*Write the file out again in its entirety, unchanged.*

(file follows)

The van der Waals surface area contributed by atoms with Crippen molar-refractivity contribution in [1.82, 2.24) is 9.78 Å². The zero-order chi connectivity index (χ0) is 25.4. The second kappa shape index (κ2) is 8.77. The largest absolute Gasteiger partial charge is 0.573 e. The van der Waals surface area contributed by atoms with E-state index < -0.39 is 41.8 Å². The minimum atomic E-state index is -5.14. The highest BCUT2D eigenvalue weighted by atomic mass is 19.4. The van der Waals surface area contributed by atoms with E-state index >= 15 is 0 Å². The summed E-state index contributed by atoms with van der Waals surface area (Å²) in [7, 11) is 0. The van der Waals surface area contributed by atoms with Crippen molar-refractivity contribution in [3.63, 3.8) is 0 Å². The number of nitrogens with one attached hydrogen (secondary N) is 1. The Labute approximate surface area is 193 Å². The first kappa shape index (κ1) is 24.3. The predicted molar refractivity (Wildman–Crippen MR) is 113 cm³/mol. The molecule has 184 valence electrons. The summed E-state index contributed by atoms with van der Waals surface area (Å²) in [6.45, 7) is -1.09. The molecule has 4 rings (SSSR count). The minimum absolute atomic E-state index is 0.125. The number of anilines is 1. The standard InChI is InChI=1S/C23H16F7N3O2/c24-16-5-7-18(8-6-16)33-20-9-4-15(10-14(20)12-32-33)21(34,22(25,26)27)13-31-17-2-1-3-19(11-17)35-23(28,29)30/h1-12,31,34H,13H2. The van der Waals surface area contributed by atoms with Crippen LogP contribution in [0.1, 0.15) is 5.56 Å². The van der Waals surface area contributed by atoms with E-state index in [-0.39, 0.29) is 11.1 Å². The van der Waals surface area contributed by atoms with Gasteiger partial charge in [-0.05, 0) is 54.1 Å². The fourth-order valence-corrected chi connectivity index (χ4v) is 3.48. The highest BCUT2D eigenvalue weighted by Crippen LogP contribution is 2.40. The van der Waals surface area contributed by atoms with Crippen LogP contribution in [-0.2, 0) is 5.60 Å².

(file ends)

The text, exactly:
The van der Waals surface area contributed by atoms with Crippen molar-refractivity contribution in [1.82, 2.24) is 9.78 Å². The zero-order chi connectivity index (χ0) is 25.4. The second kappa shape index (κ2) is 8.77. The largest absolute Gasteiger partial charge is 0.573 e. The van der Waals surface area contributed by atoms with E-state index < -0.39 is 41.8 Å². The minimum atomic E-state index is -5.14. The highest BCUT2D eigenvalue weighted by atomic mass is 19.4. The van der Waals surface area contributed by atoms with E-state index >= 15 is 0 Å². The summed E-state index contributed by atoms with van der Waals surface area (Å²) in [7, 11) is 0. The van der Waals surface area contributed by atoms with Crippen molar-refractivity contribution in [3.63, 3.8) is 0 Å². The number of nitrogens with one attached hydrogen (secondary N) is 1. The Labute approximate surface area is 193 Å². The first kappa shape index (κ1) is 24.3. The predicted molar refractivity (Wildman–Crippen MR) is 113 cm³/mol. The molecule has 184 valence electrons. The summed E-state index contributed by atoms with van der Waals surface area (Å²) in [6.45, 7) is -1.09. The molecule has 4 rings (SSSR count). The minimum absolute atomic E-state index is 0.125. The number of anilines is 1. The standard InChI is InChI=1S/C23H16F7N3O2/c24-16-5-7-18(8-6-16)33-20-9-4-15(10-14(20)12-32-33)21(34,22(25,26)27)13-31-17-2-1-3-19(11-17)35-23(28,29)30/h1-12,31,34H,13H2. The van der Waals surface area contributed by atoms with Crippen LogP contribution in [0.1, 0.15) is 5.56 Å². The van der Waals surface area contributed by atoms with E-state index in [-0.39, 0.29) is 11.1 Å². The van der Waals surface area contributed by atoms with Gasteiger partial charge in [-0.05, 0) is 54.1 Å². The fourth-order valence-corrected chi connectivity index (χ4v) is 3.48. The highest BCUT2D eigenvalue weighted by Crippen LogP contribution is 2.40. The van der Waals surface area contributed by atoms with Crippen LogP contribution in [-0.2, 0) is 5.60 Å².